This fall Haus Urban turns two years old. While I'm proud I've kept it afloat this long, I can't say I'm completely satisfied with the progress. If I'm being honest, I don't think I'll ever be because that's just who I am, but even incrementally I would have liked to have been much further along at this point.
The truth is, life happens. Especially in business, and when you've built something from the ground up it's hard to not let every little setback feel like a personal attack on your vision and your life. In those trying times I ask myself:
What Would Kim Kardashian Do?
The honest answer is always something that I couldn't in the short term (Snuggle Kanye, play dress up with North, feed a peacock, buy a Birkin) but in the long term it's always the same answer: Keep it moving.
Kim Kardashian is a lot of things as both a public figure and an enterprise, but she's nothing if not resilient. As much press as she gets in and around the beauty space for both her projects and cosign of others, it's not her success that inspires me so much: It's her failures. The Kardashian sisters have had so many endorsements, joint ventures, side hustles and vanity projects it's often hard to keep track of what's really worked and what hasn't.
Before the contour kits from Kim Kardashian West Beauty dropped this month, selling out 300k units (and raking in $14.5 million in less than five minutes), Kim had to reckon with her own graveyard of business fails.
While co-founding ShoeDazzle set her up for e-commerce success in the early 2000's, the first makeup push Khroma Beauty (Later renamed Kardashian Beauty due to a lawsuit by an existing makeup company) didn't do her too many favors in winning the trust of the non-Kardashian plussed consumer. Given the "blink and you'll miss it" lifespans of Kardashian Kollection by Sears, Kardashian Beauty hair care (currently on closeout at Walmart) and the short lived Kardashian Khaos store, there have been more than a few misses notched in Kim K's belt. And yet, like an unruly patch of hair you've been laser treating for the better part of the year, she keeps coming back, defiant as ever.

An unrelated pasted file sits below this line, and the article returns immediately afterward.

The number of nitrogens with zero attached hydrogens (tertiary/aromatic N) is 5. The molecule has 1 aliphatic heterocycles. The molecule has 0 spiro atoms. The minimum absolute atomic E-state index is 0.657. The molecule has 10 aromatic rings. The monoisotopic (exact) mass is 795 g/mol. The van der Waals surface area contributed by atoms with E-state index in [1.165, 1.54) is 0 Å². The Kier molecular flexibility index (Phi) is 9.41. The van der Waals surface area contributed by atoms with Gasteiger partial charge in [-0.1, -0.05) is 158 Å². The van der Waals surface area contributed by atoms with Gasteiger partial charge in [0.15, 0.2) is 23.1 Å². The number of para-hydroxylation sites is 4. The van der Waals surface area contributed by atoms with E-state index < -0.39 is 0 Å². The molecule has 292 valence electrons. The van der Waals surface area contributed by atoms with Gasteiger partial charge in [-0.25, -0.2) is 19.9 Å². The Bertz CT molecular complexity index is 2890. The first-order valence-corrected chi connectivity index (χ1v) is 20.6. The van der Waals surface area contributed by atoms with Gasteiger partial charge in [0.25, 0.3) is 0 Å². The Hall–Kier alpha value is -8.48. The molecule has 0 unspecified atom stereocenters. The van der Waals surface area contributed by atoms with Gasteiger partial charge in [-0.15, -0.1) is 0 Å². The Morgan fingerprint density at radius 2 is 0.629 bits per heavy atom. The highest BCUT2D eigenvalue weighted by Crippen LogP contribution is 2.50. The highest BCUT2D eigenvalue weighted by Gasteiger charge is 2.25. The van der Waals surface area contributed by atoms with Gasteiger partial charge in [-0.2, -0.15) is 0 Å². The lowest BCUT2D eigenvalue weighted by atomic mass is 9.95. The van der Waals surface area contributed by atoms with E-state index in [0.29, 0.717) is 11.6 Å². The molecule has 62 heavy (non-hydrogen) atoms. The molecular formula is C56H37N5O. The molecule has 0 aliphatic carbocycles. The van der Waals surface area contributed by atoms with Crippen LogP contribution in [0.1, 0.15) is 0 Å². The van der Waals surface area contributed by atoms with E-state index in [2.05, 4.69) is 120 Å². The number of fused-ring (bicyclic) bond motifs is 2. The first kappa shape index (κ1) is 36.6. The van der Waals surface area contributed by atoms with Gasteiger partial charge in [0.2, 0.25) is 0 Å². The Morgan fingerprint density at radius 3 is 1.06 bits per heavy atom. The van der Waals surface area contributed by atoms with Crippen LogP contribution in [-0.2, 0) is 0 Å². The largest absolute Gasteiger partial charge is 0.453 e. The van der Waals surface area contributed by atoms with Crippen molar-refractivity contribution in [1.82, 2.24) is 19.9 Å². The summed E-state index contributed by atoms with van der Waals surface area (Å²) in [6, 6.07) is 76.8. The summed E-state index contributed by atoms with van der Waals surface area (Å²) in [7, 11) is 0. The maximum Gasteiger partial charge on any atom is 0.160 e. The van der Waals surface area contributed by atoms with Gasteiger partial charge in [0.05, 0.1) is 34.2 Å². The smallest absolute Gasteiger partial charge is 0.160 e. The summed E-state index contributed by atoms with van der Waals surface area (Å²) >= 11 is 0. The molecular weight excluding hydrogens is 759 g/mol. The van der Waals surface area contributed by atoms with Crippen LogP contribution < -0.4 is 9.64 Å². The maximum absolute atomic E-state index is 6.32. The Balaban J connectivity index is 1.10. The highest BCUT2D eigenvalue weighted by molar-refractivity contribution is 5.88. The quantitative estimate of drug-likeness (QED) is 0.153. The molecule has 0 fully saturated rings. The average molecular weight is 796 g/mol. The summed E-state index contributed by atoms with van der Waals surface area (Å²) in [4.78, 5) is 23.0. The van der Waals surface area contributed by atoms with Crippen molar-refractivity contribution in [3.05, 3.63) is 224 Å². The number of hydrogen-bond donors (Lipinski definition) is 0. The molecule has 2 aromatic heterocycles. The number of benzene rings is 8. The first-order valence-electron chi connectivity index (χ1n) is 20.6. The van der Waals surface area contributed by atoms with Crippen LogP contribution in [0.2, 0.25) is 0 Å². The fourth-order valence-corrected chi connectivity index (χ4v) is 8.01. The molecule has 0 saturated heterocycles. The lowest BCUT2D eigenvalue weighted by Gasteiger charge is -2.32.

The last thing Kim K. was expecting last year during her annual excursion to Paris Fashion Week was to be held up at gun point, robbed, and thrown in a bathtub, nor was she expecting her husband's very public meltdown just a few months later. However, Kim Inc. pressed on after a short break. Shows were filmed, launches were still on track, international press engagements were honored. While this obviously isn't possible without a deep bench of a team, her commitment to the power of her brand and audience are nothing short of obsessive. Her entire career has been built on failing fast and often. She's made some questionable decisions, but owns them and is on to the next thing so quickly you forgot about that Playboy spread or that fine by the FDA for that morning sickness pill she was pushing on Instagram.
So while we may argue the merit of a Kardashian Kontribution to the social media generation, American capitalism, and our need for celebrity voyeurism masquerading as entertainment, the entrepreneurial lessons still stand. And for that, Kim, I salute you.